Philadelphia artist Jesse Harrod creates sculptural installations from materials that have been traditionally considered craft-based such as fabric, wall paper, sequins, and beading. Harrod says she creates her sculpture from “brash, colorful, and lowbrow materials that are conventionally associated with hobby crafts and domesticity.” Much of Harrod’s materials are found and re-purposed “to challenge our associations of appropriate and inappropriate materials and techniques for art-making.”
The use of the discarded also underscores Harrod’s interest in gender and identity. She likens disposable objects with people who are marginalized based on their identity. Harrod has stated that her use of found, hobbyist materials “signals how, when transformed, they can take on personalities, behaviors, and attitudes irreducible to human feeling or character.”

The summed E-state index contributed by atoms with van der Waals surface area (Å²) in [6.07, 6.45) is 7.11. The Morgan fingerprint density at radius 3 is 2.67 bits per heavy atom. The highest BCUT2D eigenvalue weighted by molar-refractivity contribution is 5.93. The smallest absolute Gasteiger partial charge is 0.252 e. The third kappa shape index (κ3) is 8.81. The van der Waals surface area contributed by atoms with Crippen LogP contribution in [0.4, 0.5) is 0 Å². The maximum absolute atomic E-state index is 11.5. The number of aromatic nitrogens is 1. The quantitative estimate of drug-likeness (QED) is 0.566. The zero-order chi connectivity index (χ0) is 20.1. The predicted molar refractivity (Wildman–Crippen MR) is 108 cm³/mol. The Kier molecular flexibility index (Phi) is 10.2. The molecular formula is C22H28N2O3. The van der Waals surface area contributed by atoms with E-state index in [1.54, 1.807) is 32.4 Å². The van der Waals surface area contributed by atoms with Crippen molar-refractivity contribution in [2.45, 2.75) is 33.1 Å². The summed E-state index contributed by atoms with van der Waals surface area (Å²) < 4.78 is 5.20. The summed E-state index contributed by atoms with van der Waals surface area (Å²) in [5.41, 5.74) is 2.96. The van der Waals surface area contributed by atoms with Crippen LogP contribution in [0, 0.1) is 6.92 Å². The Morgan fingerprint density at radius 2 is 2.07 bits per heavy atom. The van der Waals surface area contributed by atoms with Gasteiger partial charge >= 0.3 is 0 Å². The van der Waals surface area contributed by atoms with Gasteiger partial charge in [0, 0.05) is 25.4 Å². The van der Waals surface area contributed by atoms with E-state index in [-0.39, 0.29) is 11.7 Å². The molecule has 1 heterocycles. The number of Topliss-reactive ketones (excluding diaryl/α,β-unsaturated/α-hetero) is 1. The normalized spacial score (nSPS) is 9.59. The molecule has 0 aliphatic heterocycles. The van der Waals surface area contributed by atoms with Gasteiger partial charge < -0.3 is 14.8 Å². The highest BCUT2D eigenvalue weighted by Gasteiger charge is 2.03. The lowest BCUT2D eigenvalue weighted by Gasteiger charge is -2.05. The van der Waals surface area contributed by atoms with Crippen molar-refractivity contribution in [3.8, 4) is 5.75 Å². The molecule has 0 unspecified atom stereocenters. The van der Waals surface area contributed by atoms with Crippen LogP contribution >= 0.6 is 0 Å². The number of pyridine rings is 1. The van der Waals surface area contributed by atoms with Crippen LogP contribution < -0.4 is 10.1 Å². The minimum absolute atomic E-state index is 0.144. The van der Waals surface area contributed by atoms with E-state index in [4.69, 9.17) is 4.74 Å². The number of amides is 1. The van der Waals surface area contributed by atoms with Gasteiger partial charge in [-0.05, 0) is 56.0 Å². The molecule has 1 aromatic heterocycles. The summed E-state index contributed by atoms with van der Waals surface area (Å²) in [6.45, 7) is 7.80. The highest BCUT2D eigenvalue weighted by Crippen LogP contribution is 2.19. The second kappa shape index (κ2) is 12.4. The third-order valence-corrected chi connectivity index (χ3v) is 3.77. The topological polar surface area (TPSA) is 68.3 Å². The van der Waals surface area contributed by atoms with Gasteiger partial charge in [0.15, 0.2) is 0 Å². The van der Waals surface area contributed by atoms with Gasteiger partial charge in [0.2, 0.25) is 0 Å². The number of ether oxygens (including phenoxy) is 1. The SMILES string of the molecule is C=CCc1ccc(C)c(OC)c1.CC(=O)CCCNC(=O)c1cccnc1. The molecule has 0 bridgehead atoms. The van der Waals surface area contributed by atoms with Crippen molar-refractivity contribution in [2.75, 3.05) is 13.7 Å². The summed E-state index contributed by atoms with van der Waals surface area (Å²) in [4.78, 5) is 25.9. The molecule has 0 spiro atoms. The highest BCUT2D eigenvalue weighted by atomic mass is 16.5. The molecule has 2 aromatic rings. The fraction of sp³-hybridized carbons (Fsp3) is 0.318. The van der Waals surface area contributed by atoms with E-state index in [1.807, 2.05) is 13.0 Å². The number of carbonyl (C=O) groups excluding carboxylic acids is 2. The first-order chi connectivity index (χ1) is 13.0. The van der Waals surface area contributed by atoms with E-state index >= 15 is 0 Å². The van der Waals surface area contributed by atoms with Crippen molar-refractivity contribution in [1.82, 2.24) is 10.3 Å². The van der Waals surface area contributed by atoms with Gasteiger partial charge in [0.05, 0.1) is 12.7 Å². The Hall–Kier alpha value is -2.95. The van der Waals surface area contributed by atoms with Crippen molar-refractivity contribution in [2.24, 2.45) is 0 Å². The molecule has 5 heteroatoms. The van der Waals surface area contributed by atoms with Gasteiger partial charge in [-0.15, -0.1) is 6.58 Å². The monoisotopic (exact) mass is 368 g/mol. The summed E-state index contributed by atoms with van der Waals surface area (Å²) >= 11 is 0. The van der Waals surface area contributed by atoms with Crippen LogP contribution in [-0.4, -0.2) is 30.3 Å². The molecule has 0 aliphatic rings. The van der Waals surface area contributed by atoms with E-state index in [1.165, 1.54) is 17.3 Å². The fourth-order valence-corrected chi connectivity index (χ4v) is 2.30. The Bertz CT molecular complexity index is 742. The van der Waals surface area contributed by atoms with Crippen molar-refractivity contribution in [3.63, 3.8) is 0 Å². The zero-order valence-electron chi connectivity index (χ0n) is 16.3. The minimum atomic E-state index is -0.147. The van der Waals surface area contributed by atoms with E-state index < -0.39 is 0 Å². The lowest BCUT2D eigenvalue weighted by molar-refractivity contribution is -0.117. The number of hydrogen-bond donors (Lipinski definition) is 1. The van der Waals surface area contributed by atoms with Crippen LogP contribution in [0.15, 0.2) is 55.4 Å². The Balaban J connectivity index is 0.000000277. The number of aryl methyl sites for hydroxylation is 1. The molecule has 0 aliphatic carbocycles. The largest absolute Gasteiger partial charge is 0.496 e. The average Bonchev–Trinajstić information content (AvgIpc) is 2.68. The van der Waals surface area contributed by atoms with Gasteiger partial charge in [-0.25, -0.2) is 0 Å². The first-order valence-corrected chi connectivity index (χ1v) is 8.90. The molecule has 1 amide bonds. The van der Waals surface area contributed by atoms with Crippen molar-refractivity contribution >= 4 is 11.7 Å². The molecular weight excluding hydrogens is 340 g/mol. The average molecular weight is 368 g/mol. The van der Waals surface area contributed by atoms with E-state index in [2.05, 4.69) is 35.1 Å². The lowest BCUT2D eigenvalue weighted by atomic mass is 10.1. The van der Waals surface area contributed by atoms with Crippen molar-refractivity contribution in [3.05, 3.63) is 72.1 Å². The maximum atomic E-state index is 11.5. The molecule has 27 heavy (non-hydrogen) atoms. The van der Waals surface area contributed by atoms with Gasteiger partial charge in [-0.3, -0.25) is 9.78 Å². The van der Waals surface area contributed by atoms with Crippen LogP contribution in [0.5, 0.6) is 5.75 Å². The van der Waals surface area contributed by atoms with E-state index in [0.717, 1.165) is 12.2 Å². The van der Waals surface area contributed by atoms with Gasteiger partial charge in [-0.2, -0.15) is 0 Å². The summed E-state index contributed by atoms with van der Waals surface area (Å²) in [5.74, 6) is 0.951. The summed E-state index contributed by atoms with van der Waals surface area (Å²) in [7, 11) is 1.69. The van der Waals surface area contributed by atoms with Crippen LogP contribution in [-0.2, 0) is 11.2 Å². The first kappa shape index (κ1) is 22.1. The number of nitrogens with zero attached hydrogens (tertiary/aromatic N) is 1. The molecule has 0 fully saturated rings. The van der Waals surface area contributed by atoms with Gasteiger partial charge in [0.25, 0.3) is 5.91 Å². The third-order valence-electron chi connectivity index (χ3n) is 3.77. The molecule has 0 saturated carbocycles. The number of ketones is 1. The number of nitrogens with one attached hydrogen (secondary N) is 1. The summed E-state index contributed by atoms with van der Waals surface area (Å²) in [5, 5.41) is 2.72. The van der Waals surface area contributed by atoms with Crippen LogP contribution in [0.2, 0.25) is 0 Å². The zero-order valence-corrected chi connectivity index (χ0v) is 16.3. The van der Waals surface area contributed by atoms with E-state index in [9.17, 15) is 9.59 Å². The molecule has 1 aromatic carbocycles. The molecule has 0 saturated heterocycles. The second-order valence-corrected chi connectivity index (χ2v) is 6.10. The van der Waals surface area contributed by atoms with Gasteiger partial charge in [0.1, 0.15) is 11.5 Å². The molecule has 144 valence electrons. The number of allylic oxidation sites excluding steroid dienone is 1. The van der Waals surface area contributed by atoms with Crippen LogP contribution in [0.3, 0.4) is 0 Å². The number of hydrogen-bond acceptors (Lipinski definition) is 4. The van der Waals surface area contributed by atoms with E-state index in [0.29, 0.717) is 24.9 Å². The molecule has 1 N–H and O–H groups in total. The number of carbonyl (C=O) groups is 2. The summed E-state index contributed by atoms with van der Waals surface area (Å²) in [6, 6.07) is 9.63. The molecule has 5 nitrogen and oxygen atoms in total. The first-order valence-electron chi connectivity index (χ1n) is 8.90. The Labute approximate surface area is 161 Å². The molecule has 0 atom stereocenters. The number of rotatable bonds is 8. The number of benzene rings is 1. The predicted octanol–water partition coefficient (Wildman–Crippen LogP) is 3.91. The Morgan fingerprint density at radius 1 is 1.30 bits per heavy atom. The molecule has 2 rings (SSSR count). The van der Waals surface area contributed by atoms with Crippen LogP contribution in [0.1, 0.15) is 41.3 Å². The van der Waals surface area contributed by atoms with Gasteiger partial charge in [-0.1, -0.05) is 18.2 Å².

Harrod also embraces accumulation both in her work and in her extensive research and writing about identity and the history of the materials that she uses. She said that “one thing that is exciting about fibers in contemporary art is that it brings all of its history with it and that includes labor, race, class, technology, domesticity, activism, performance, and much more.”
There is an overwhelming beauty to Frosted Pink Lipstick – a sculpture with an alluring density of patterns, colors, and textures. Harrod’s work is multi-layered in its materiality and concept -- some will see beauty, some will see the labor-intensive quality of the work, and some will see Harrod’s underlying concepts regarding gender and identity.